Destroying Local Wealth – There are no oil derricks near St. Louis, most of the things sold in the store aren’t made here and at predatory prices, and ownership likely doesn’t live in the neighborhood, if even the region. Gas stations amount to a wealth mine extracting it from the neighborhood, city, and region. We should be encouraging with incentives land uses that keep more wealth in communities not the opposite.
With the population of the area declining it is likely the preponderance of sales at this gas station will simply shift from elsewhere. Increasing the likelihood of an existing establishment being abandoned. While we’ve seen a few vacant gas stations repurposed in St. Louis, in all likelihood if another closes due to this one, it will become a bigger tumor of blight on its surroundings.
FHA insured mortgages aren’t available to homes within 300 feet of a fuel tank capable of holding at least 1000 gallons. This will amount to redlining those 24 homes near the site. Is this what the city should be subsidizing?
Land Productivity – For a city aspiring, yet failing to achieve, a high level of infrastructure and services, low-productivity auto-oriented land uses should be under great scrutiny, not subsidized. Beyond a tax abetment, land uses that front a lot of infrastructure and are city service demanding receive a subsidy in perpetuity by the community’s promise to provide that infrastructure and those services. The LCRA analysis showed that the land productivity of the gas station would barely beat the neighborhood (already quite low due to government’s efforts to spread out the region and undermine places like this) after the tax abatement is over and lag their sustainable revenue target during and after.
Tax Performance (per square foot of parcel area)
|Stabilization||Year 5||Year 10|
|Von Phul Gas Station||$0.29||$0.32||$0.47|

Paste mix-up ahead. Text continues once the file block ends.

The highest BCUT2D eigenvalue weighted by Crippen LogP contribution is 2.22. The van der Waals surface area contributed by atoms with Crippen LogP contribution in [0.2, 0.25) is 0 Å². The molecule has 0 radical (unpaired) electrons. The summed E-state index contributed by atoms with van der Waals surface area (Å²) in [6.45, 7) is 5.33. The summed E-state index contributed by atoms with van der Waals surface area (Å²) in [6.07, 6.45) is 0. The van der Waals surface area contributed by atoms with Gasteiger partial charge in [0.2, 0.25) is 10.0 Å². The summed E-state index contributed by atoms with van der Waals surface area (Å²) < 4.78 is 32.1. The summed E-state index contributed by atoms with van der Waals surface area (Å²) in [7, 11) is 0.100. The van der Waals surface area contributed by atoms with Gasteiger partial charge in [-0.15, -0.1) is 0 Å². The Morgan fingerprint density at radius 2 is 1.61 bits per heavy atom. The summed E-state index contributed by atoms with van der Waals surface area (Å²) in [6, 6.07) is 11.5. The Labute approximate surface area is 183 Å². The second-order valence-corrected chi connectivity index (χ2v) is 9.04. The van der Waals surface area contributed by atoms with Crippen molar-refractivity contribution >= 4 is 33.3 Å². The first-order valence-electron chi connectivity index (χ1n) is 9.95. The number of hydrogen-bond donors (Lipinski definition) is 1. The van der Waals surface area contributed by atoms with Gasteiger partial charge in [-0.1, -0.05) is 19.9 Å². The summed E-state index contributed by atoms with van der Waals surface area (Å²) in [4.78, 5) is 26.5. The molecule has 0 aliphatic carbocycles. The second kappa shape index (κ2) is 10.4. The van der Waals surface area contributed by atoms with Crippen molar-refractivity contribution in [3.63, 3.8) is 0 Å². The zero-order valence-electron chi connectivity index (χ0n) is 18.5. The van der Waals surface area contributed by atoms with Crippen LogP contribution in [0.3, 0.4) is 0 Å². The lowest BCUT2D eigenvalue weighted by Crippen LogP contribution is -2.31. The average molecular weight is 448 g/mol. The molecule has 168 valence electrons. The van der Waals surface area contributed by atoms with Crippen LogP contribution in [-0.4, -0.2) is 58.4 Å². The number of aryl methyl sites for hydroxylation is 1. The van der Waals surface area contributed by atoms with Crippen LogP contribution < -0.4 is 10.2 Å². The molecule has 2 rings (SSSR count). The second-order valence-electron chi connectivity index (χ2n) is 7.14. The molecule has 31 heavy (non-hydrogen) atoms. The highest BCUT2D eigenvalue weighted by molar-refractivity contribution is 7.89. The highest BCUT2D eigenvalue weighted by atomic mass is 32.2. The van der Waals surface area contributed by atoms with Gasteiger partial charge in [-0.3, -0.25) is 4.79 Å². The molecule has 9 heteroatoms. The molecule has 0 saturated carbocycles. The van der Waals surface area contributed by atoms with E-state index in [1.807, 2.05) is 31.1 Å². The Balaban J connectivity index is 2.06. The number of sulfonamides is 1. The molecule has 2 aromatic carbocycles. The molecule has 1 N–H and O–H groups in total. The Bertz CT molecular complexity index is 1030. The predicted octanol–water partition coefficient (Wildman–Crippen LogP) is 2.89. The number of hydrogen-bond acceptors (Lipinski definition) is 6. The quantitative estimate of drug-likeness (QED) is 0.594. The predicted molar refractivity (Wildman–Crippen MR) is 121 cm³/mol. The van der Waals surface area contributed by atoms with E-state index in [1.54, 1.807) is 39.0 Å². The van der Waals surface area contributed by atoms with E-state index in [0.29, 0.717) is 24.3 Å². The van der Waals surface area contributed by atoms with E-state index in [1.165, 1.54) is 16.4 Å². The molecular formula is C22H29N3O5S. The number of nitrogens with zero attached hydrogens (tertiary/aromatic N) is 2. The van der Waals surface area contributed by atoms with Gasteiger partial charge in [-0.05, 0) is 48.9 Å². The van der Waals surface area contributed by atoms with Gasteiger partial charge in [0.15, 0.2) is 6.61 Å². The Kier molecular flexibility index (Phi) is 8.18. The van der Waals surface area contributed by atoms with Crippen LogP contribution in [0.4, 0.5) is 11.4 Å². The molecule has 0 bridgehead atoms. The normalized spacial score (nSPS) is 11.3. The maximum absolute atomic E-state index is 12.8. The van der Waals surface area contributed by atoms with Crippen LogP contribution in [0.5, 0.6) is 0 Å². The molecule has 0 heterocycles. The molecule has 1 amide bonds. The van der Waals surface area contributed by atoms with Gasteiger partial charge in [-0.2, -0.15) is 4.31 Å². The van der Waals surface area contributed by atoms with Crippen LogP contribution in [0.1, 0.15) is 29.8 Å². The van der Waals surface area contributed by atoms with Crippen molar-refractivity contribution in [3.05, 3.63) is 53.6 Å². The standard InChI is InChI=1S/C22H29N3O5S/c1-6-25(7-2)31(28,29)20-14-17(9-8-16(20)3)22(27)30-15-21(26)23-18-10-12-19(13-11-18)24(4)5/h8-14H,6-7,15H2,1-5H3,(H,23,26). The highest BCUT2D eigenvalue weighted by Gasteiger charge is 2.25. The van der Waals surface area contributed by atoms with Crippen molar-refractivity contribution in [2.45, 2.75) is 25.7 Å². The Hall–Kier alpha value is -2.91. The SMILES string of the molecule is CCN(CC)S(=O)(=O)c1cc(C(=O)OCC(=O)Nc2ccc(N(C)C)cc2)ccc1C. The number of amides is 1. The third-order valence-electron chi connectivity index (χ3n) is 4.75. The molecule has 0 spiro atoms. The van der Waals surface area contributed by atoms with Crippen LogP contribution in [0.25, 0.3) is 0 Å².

|Sustainable Revenue Target||0.48||0.55||0.64|
It doesn’t appear that LCRA analyses takes into account the negative impact on city services due to a proposed land use’s negative externalities. A proposal’s tax performance should be discounted by its service burden.
While seeing an empty lot turned into something may look like progress, it’s actually digging the hole deeper to insolvency. The cherry on top is the blighting affect of such land uses on its neighbors multiplying the hole-digging. We’ve already witnessed what the blight of the highway has done to the area, should we be incentivizing more damage?
Aldermanic Courtesy – Development in St. Louis is managed by the Aldermen. At the BoA board bills that pertain to a specific ward typically sail through in a mutually assured destruction detente called Aldermanic Courtesy. Your alderman may campaign on public safety, public health, environmental sustainability, supporting SLPS, tax incentive reform, and prudent municipal finance, but still vote for bills like BB108 out of courtesy and fear of reprisal when they have a BB up for a vote.
Is there a lobbyist for the environment, SLPS, public safety, public health, prudent municipal financial decisions, and building a city for people free from cars at the Board of Aldermen? Likely not. It’s up to you. Call your alderman and urge them to vote no on BB 108.
I’ll leave you with my favorite quote from Death and Life of Great American Cities by Jane Jacobs. BB 108 is one example of the thousands of little decisions that erode our CITY.
Erosion of cities by automobiles entails so familiar a series of events that these hardly need describing. The erosion proceeds as a kind of nibbling, small nibbles at first, but eventually hefty bites. Because of vehicular congestion, a street is widened here, another is straightened there, a wide avenue is converted to one-way flow, staggered-signal systems are installed for faster movement, a bridge is double-decked as its capacity is reached, an expressway is cut through yonder, and finally whole webs of expressways. More and more land goes into parking, to accommodate the ever increasing numbers of vehicles while they are idle. No one step in this process is, in itself, crucial. But cumulatively the effect is enormous. And each step, while not crucial in itself, is crucial in the sense that it not only adds its own bit to the total change, but actually accelerates the process. Erosion of cities by automobiles is thus an example of what is known as “positive feedback.” In cases of positive feedback, an action produces a reaction which in turn intensifies the condition responsible for the first action. This intensifies the need for repeating the first action, which in turn intensifies the reaction, and so on, ad infinitum. It is something like the grip of a habit-forming addiction.